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    If you can view the layout connections in a "ratsnest" format before routing you can often see how to change the layout/orientation of the parts to minimize connection lengths and cross-overs which helps the autorouter do a better job. Autorouters certainly aren't perfect but they can reduce a lot of the grunt work on a board with a large number of parts and interconnects.
     
  14. ErnieM

    AAC Fanatic!

    Apr 24, 2011
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    All of the currently employed PCB engineers I know of ALL use autorouters to keep their jobs.
     
  15. redplaya

    Member

    Jan 26, 2014
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    Well they must not be dealing with anything complex or any high frequency signals because as far as I know, AutoRoute wont lay out the proper impedance matching for mixed signal designs. What company do you know AutoRoute's everything? Ill make sure to keep a distance of their products
     
  16. ErnieM

    AAC Fanatic!

    Apr 24, 2011
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    It would be preferable to actually read my posts before you comment on what I have said.

    Then perhaps what you say may have a bit of relevance to advance the conversation.
     
  17. redplaya

    Member

    Jan 26, 2014
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    So you're agreeing with me that PCB engineers you know don't do anything complex since your other posts coincides with my last post. I was merely reinforcing that any REAL pcb layout engineer does not rely on the computer doing their work and I would never tell the PO something I wouldn't tell myself. I guess I have never done an easy enough project where any trace AutoRoute provided was acceptable (or had a better solution).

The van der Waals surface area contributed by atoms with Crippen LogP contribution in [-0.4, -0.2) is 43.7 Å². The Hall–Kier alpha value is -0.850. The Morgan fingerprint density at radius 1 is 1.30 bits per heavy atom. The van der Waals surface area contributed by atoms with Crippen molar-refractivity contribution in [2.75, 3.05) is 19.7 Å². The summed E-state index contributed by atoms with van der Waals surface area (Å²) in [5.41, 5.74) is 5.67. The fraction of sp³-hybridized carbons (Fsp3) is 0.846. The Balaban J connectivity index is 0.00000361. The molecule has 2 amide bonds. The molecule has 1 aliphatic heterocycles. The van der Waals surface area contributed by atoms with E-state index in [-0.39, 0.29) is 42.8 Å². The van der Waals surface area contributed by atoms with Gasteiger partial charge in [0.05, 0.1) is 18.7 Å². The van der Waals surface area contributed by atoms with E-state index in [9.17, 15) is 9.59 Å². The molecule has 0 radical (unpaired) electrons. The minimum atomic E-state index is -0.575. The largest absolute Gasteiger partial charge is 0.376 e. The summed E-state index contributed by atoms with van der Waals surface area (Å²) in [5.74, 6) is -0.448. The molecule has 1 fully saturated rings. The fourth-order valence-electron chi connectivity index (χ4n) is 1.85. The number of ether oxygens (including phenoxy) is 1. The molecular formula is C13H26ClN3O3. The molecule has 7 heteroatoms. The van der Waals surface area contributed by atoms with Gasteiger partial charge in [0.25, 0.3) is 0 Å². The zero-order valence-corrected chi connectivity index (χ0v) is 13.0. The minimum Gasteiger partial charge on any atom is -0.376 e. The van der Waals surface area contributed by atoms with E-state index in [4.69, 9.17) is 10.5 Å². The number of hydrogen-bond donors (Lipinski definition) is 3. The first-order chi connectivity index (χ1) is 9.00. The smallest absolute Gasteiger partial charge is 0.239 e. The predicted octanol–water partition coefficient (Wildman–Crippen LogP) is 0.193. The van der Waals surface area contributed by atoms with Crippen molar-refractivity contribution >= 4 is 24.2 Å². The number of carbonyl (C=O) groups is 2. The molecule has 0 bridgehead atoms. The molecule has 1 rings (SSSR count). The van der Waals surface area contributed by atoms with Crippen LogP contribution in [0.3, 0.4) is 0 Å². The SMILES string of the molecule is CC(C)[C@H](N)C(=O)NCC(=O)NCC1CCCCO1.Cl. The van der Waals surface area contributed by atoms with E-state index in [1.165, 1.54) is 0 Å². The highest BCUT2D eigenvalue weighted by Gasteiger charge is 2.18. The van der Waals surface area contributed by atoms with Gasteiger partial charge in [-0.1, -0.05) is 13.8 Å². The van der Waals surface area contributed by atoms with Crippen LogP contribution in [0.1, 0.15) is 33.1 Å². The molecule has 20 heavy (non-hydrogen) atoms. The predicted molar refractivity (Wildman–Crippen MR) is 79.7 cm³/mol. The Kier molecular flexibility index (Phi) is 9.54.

To this end I am telling the PO to just run them himself and learn something in the process, which in fact DOES add value to the conversation.
     
  18. DerStrom8

    Well-Known Member

    Feb 20, 2011
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    Sorry ErnieM, but I read your post the same way redplaya did, and I'd have to agree. Autorouters especially cannot be relied upon when dealing with circuits sensitive to stray impedance/capacitance, etc. Much better to do it all by hand (like most of the professionals I know do).
     
  19. Kermit2

    AAC Fanatic!

    Feb 5, 2010
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    I use the one in Eagle all the time.

    But not for a final layout.

    The auto-router will attempt to make the connections. I look it over and decide on a layout change. then I run the auto-router again. Again I look it over and make further tweaks to the layout.

    When I get a good idea of how the layout needs to be, to avoid excessively long trace runs and open up bottlenecks where to many traces need to pass. I then hand connect all the components. The auto-router is something I find useful as a quick method of ruling out BAD layouts and finding problem areas. Once you have those eliminated routing is simple and easy to do by hand.
     
    kubeek likes this.
  20. ErnieM

    AAC Fanatic!

    Apr 24, 2011
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    If your experience with autorouting ends with packages such as Eagle or Kicad then you are playing in the bush leagues using amateur tools.

    The professionals I know of use tools such as Mentor Graphics' Pads, which allows design rules for some very sophisticated concepts such as path length matching, controlled impedance, and can roll the PCB layout back into the simulation model to recheck the integrity of any and all crucial signal.